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Turning Your Kids into Real-Food Foodies

Hoca

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Earlier this week I wrote a guest post for my friends Matt and Stacy (aka Paleo Parents), here is the post for those of you that missed it:

Meet Oliver. He turned four years old last month, and has been eating the Perfect Health Diet version of Paleo (includes white rice and some dairy) since he before he was two. He loves Star Wars, Legos, and anything Disney. He has his ups and downs, but for the most part he’s a pretty adventurous eater, and I thought it would be fun to share what we’ve done to encourage healthy eating behaviors.

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First, let me give you a glimpse into how we eat at home. This is a typical meal setup at our house – one vegetable, one starch, and one meat – with equal portions of each. My wife and I also complement our meals with a small salad and/or fermented veggie side dishes, but this is basically what you can expect on our dinner table most nights. Breakfast for him is typically eggs, some meat, and berries or another fruit. Lunch is usually leftovers from dinner. He drinks a small cup of whole milk with breakfast and dinner, and drinks water at all other times. Every once in a while I’ll give him some kefir or sips of my homemade kombucha (which he calls “the sour juice”).

Before I get into specifics of what I do to encourage his eating habits, let’s look at some basics. There are a few suggestions that Matt and Stacy make in Eat Like a Dinosaur that ring especially true in our house, which I’d like to share:

Don’t force-feed. The standing rule in our house is that he has to take a bite of everything on his plate before being excused or having more of something he likes. This will help condition him to accept the fact that he can’t flat-out refuse to try foods, and hopefully will train his taste buds to be more accepting of new tastes.

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They won’t starve. We rarely allow him to have snacks unless we’re having to stretch out his mealtimes because we’re out and about (the pictures above were from our recent trip to Disney World, where we supplemented some underwhelming meals with snacks). Since he sits down to eat three square meals a day, if he overeats at one meal (some mornings he will eat three eggs, several ounces of bacon, berries, and two bananas without blinking an eye), it’s natural for him to only pick at his lunch. If he doesn’t like a meal, we don’t make something else for him; he chooses to either eat what’s in front of him or wait for the next meal. This step has helped to keep his hunger and mood swings very manageable.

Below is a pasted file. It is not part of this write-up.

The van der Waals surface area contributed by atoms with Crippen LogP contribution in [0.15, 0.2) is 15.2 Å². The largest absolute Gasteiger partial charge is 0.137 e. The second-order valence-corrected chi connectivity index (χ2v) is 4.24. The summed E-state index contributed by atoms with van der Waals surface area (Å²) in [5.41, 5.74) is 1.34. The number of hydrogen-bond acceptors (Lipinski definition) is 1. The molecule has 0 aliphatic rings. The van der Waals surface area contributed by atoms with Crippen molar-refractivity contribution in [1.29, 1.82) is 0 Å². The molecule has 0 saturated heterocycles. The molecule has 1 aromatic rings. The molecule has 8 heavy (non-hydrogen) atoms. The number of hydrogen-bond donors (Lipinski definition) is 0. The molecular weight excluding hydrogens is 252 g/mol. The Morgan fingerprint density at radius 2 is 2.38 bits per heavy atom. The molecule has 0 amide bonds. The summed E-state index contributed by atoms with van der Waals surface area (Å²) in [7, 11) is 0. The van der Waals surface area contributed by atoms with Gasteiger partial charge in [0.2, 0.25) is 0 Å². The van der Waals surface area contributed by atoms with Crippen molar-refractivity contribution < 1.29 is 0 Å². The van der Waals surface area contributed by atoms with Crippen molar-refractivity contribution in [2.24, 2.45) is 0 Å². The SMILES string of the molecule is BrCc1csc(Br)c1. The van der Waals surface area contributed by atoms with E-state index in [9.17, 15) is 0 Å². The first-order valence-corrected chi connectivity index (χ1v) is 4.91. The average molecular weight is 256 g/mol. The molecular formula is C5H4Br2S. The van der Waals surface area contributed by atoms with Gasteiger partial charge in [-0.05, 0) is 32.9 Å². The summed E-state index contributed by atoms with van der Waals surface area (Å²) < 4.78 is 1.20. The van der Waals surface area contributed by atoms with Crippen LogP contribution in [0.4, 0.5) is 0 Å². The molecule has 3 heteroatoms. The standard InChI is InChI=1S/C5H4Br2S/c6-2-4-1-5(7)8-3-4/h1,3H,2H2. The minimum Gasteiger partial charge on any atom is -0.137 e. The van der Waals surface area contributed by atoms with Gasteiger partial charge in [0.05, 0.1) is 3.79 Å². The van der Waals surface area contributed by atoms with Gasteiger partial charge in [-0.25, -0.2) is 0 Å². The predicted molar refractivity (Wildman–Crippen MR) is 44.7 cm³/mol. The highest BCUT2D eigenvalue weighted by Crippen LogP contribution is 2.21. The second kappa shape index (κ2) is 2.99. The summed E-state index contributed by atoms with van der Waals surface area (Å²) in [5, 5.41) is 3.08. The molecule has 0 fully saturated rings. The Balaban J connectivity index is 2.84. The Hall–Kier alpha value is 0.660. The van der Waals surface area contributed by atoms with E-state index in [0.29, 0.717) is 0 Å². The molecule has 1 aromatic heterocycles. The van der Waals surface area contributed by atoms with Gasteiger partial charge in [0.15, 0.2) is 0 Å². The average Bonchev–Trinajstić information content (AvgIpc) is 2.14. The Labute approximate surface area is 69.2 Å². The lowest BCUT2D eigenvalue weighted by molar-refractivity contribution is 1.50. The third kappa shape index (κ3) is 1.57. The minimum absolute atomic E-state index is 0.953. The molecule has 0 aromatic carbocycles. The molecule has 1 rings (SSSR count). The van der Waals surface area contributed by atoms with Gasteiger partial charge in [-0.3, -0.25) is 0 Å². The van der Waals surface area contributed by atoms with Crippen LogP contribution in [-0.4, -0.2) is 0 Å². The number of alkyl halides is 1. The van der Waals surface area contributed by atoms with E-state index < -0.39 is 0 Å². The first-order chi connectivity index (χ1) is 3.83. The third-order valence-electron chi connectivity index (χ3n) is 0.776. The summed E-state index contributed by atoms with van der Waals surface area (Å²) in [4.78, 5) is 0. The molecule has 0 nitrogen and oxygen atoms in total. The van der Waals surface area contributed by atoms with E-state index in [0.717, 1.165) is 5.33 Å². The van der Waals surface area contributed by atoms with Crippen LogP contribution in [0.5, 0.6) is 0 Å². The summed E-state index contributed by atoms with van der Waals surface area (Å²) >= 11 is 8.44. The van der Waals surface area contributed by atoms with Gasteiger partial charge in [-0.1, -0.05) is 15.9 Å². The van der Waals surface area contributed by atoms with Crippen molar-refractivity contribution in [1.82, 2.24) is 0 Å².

Be prepared to make concessions. As Oliver ages, it’s been hard for us to balance health eating with the idea that we’re depriving him of certain food memories that we had growing up – for better or for worse. We like to have treats now and then, so it’s only natural to allow Oliver to have treats as well. When my parents sent him some Pop Rocks a few months back, I couldn’t resist letting him have a taste, knowing full well that there isn’t one ingredient worth eating in the little package (see the video above).

Desserts that include chocolate or ice cream are rare, maybe once or twice a month, but we do let him have a piece of fruit after dinner when he asks for something (usually only once a week).

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Okay, so now let’s talk about my rules for helping turn him into a little foodie.

1. He eats what we eat. I don’t dumb down his meals, with the exception of spiciness. I think this is the most important thing parents can do for their kids. In France and Japan, children are served full-spectrum meals at schools and at home, and we try to model our habits after that idea. Not only does it help develop a more sophisticated palate, I feel it makes him more apt to eat what’s on his plate since we’re all eating the same thing. I also encourage him to try my random fermented veggie creations, but I don’t force them on him, since they’re an acquired taste.

2. Moderate carb intake. Breast milk is naturally higher in carbs than in recorded Paleolithic-style diets (39% vs 13-20%), and a child’s brain uses a higher proportion of calorie consumption than in adults. Since brains are fed by glucose (carbs) as well as ketones, it makes sense that children have higher carbohydrate needs than adults. So we feed Oliver a moderate carb diet (30% of calories) using rice, potatoes, and sweet potatoes. I like to think that balancing Oliver’s macronutrients helps to keep him nourished and satisfied, which makes meal times less stressful for everyone. Bear in mind that ketogenic diets (very low carb) have been found to help with some behaviors in children, especially neurologic issues, so individual results will vary.

3. Use healthy umami preparations to encourage eating. I’m a big proponent of using high-reward (“tasty”) preparations of healthy foods that may otherwise be bland. For example, we almost always cook our rice in chicken stock to increase its tastiness, and we sprinkle on furikake (Urashima makes a natural version that contains only seaweed, shaved bonito, and sesame seeds) to make it even tastier. I think furikake is an important addition to Oliver’s meals because it’s a very strong and “fishy” taste, which he grew to love, and it probably makes him more likely to try new seafoods in the future. Mushrooms and fish sauce are also great sources of umami.

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So really, that’s about it. Oliver eats what we eat, with an emphasis on making bland foods tasty, and I use a hint of science when figuring out his macronutrient ratios. The rest is just tenacity and consistency.
 
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